Rare Bee Apitherapy for Mental Health

Rare Bee Apitherapy for Mental Health

Half Mad Honey is an unusual apiary in Philadelphia, Pennsylvania, founded by Amelia Mraz and Natasha Pham. 

Mraz grew up with a fear of bees. While studying for her undergrad psychology degree, she took a beekeeping class in 1986 that helped her walk through her childhood fears, and literally emerge on the other side. The field work took her into a swarming mass of tens of thousands of bees, where she experienced incredible calm and focus.

Pham, a private school chef, was not a bee lover either growing up. Since she connected with Mraz in 2019 while in pursuit of local honey, all that has changed, too.

Mraz and Pham became close, with Amelia teaching Natasha beekeeping. She began to see the benefits bees brought into her life. Terrified and exhilarated, each bee experience left her wanting more.

They experienced so many benefits, like shifting from fear to joy, feeling humility and gratitude, a deeper focus, releasing worries, and being present in serenity. They started bringing people to their hives, to help them with mindfulness and distress tolerance using apiary therapy.

The couple totally fell in love with bees. So much so, that they founded Half Mad Honey in May 2020, a 9-hive apiary. It was named for the concept behind the Mad Pride movement, which destigmatizes mental illness, and as a nod to mad honey, a hallucinogenic honey (we blogged about this) from Nepal and Turkey. Pham says since their honey isn’t hallucinogenic, they are only half-mad. In addition to apiary therapy, they sell honey (300 pounds this year), and host apiary tours for anyone 5 or older.

This 7:18-minute unrelated video by Inside the Hive TV looks at how apitherapy can ease anxiety:



Previously we blogged about apitherapy in Slovenia, a country where almost all the residents are bee lovers. 

At Half Mad Honey, the purpose is to use honeybees for mental health therapy. They were inspired by the Heroes to Hives program, where veterans learn beekeeping skills. Alternative healing practices like music and equine therapy also inspired them.

The result is a unique form of apiary therapy unavailable elsewhere. It deals with the flight-or-fight response we can have to fearful situations, how to master the emotions through mindfulness, and then use these skills in daily life.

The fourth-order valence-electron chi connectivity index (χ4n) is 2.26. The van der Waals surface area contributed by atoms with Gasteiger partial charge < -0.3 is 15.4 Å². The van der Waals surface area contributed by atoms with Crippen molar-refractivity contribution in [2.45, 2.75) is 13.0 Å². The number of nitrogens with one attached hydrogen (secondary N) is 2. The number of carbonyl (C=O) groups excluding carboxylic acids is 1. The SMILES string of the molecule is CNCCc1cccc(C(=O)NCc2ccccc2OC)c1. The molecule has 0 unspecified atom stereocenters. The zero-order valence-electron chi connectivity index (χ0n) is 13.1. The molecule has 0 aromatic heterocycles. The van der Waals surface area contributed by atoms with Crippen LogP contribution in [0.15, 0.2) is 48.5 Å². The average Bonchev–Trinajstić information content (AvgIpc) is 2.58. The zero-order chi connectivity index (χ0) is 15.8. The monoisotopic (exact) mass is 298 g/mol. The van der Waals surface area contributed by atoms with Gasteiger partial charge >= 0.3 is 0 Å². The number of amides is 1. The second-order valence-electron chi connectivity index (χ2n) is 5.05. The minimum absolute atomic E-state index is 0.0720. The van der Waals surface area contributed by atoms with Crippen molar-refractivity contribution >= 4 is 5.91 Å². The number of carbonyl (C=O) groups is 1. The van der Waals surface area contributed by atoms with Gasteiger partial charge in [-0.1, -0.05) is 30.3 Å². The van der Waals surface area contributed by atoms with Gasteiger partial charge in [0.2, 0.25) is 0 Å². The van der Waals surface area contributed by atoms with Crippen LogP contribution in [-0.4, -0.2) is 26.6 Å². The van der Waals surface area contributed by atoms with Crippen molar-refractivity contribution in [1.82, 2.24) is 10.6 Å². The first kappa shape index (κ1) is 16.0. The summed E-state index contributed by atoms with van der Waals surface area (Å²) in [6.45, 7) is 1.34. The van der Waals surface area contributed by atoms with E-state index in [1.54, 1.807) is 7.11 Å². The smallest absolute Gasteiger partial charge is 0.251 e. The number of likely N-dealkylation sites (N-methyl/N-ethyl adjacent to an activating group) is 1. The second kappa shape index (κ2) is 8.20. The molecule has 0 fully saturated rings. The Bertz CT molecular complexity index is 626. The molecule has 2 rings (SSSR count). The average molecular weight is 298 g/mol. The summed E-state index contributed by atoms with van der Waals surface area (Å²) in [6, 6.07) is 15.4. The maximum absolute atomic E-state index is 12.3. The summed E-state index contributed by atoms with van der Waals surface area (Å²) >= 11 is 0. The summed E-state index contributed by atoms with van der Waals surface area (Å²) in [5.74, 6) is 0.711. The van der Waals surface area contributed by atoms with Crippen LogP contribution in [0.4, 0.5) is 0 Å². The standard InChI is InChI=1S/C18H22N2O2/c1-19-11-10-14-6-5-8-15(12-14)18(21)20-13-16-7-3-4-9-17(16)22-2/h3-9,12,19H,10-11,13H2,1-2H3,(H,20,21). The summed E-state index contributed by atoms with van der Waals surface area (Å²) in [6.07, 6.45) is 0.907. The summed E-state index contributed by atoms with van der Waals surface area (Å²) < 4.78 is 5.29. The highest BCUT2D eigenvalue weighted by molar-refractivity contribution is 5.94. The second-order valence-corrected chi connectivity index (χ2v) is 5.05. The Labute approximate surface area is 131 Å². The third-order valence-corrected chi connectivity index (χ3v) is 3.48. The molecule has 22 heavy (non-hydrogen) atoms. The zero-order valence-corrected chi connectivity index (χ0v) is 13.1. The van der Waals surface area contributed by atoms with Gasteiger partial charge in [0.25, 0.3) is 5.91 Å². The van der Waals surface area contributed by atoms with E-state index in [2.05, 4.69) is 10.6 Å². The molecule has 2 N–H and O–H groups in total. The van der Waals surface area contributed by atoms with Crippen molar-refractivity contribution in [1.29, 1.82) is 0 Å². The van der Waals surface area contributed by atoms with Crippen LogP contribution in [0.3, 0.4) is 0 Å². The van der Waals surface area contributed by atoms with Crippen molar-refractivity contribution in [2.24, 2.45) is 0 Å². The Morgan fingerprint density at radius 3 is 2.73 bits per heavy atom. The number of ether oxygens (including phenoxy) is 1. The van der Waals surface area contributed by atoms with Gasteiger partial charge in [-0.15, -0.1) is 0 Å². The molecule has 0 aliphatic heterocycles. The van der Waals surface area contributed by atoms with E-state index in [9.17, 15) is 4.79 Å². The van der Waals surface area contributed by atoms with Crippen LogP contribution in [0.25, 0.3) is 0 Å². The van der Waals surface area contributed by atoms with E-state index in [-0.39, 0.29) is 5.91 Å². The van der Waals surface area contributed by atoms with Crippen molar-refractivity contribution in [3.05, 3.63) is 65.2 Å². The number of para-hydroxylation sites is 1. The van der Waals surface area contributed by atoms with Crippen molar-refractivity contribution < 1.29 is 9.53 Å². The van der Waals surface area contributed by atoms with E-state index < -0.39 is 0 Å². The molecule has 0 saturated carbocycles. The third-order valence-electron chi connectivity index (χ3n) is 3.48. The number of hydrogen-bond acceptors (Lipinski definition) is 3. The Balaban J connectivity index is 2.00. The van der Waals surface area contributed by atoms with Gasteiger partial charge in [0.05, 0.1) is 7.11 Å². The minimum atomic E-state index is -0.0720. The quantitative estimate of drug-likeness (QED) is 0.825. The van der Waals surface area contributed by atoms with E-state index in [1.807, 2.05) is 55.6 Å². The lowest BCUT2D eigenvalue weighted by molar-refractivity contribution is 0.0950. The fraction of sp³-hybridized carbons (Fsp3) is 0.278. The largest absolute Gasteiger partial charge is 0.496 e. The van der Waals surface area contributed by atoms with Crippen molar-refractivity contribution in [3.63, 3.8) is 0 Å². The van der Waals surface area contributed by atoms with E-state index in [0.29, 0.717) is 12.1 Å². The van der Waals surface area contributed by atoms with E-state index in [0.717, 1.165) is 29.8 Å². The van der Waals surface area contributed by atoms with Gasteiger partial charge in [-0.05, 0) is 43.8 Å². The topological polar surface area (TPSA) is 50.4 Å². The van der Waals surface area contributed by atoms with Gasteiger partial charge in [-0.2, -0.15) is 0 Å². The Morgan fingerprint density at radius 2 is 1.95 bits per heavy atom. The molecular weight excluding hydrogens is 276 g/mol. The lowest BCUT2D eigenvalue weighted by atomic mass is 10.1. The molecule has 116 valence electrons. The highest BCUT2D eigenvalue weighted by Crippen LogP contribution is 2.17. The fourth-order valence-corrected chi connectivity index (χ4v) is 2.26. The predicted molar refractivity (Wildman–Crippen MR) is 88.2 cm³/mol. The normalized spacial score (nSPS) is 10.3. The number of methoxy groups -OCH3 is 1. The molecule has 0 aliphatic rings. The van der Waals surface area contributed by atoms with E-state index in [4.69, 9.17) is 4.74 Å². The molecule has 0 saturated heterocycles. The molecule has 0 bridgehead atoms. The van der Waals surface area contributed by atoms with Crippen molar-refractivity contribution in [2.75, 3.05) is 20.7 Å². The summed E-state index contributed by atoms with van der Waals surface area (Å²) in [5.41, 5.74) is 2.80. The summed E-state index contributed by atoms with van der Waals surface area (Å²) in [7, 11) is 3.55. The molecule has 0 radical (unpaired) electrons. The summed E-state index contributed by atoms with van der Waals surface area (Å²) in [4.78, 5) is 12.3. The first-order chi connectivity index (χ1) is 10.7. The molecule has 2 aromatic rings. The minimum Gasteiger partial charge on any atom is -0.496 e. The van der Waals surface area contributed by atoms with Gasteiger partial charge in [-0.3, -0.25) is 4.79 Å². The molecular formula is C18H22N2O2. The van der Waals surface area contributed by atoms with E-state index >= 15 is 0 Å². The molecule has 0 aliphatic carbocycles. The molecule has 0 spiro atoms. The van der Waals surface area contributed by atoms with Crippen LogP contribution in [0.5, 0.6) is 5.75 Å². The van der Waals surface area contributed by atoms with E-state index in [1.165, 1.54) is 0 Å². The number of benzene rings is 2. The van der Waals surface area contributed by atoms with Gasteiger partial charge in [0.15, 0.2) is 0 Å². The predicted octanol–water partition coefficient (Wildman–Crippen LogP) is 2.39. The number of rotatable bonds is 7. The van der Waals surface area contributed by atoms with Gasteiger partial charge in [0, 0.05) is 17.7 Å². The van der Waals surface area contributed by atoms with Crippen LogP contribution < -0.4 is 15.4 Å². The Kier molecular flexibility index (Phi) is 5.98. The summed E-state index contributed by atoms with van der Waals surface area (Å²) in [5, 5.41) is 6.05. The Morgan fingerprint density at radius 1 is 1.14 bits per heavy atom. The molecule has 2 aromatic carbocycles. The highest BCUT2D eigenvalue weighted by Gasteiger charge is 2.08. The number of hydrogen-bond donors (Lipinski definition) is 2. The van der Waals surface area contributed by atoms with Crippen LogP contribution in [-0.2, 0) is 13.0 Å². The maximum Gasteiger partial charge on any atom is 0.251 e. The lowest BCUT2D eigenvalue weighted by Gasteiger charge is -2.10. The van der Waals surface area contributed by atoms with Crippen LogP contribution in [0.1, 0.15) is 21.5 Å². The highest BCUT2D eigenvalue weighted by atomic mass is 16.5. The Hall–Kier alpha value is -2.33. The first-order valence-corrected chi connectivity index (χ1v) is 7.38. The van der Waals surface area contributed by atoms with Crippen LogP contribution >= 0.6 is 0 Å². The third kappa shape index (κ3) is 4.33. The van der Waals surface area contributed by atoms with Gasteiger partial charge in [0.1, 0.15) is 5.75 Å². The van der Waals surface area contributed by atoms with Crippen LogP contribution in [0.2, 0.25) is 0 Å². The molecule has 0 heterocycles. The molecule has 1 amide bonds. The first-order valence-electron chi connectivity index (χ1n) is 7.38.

The 90-minute sessions remove therapy from the clinical office setting and place it in the apiary. One of the main aims is to bring down the alarm responses and move into a calm place, which makes the bees less alarmed as well. The sessions are held for individuals, groups, and couples.

Participants dress in beekeeping suits, enter the apiary, and start deep breathing to see if there is tension or pain in their body. They may hold honeycomb frames, watch the bees work, search for the queen bee. At certain times of year, they may receive a spoon to try the honey straight from the comb.

Bees have highly sensitive smell detection and pheromones can tell them if animals are stressed. Mindfulness helps reduce stress and fear, so bees are less likely to sting. Inner calm is important, so people don’t swat at bees when surrounded by tens of thousands of them.

The apiary is at a secret location at the Navy Yard. Nevertheless, vandals attacked earlier this year, throwing a sledgehammer at a hive but the bees attacked them. The bees survived and their humans bought them new hive boxes following a fund raiser set up by a friend.

Still a part-time labor-of-love undertaking, Pham and Mraz hope to turn it into a non-profit so even more people can experience what the bees taught them. According to Mraz, bees taught her to trust in herself, trust in the world around her, and to never give up.


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